ipsec_barf (8) - Linux Manuals

ipsec_barf: spew out collected IPsec debugging information


ipsec_barf - spew out collected IPsec debugging information


ipsec barf [--short --maxlines <100>]



outputs (on standard output) a collection of debugging information (contents of files, selections from logs, etc.) related to the IPsec encryption/authentication system. It is primarily a convenience for remote debugging, a single command which packages up (and labels) all information that might be relevant to diagnosing a problem in IPsec.

The --short option limits the length of the log portion of barf's output, which can otherwise be extremely voluminous if debug logging is turned on.

--maxlines <100> option sets the length of some bits of information, currently netstat -rn. Useful on boxes where the routing table is thousands of lines long. Default is 100.

On systems with systemd, ipsec barf will look for logs using the journalctl command. If the logfile= option is used, logs will also not be found by the ipsec barf command.

Barf censors its output, replacing keys and secrets with brief checksums to avoid revealing sensitive information.

Beware that the output of both commands is aimed at humans, not programs, and the output format is subject to change without warning.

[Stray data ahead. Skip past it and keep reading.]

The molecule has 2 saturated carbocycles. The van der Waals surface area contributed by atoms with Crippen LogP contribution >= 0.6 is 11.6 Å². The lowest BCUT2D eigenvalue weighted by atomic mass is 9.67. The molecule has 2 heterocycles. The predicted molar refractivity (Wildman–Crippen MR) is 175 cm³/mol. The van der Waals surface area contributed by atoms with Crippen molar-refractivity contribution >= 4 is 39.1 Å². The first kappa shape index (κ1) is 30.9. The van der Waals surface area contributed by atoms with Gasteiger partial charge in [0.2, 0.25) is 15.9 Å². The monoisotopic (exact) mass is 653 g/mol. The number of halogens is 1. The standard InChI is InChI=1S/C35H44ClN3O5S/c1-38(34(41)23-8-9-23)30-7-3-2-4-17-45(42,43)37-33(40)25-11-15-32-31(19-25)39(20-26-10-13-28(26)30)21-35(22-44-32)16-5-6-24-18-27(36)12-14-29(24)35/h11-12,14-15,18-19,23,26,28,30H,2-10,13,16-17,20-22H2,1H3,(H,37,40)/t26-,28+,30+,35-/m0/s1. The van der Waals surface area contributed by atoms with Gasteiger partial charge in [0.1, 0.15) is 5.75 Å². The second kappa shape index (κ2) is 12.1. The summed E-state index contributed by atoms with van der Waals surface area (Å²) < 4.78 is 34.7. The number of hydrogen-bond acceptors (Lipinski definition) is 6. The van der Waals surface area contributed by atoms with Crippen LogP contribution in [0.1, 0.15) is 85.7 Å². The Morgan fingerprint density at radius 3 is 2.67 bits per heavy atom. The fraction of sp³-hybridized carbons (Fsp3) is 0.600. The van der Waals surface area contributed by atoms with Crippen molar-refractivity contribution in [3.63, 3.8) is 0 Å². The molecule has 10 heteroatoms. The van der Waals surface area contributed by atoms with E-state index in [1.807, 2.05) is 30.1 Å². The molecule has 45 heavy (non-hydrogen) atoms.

Barf has to figure out which files in /var/log contain the IPsec log messages. It looks for KLIPS and general log messages first in messages and syslog, and for Pluto messages first in secure, auth.log, and debug. In both cases, if it does not find what it is looking for in one of those "likely" places, it will resort to a brute-force search of most (non-compressed) files in /var/log.




Written for the Linux FreeS/WAN project <m[blue]http://www.freeswan.orgm[]> by Henry Spencer.


Barf uses heuristics to try to pick relevant material out of the logs, and relevant messages which are not labelled with any of the tags that barf looks for will be lost. We think we've eliminated the last such case, but one never knows...

Finding updown scripts (so they can be included in output) is, in general, difficult. Barf uses a very simple heuristic that is easily fooled.

The brute-force search for the right log files can get expensive on systems with a lot of clutter in /var/log.


Paul Wouters

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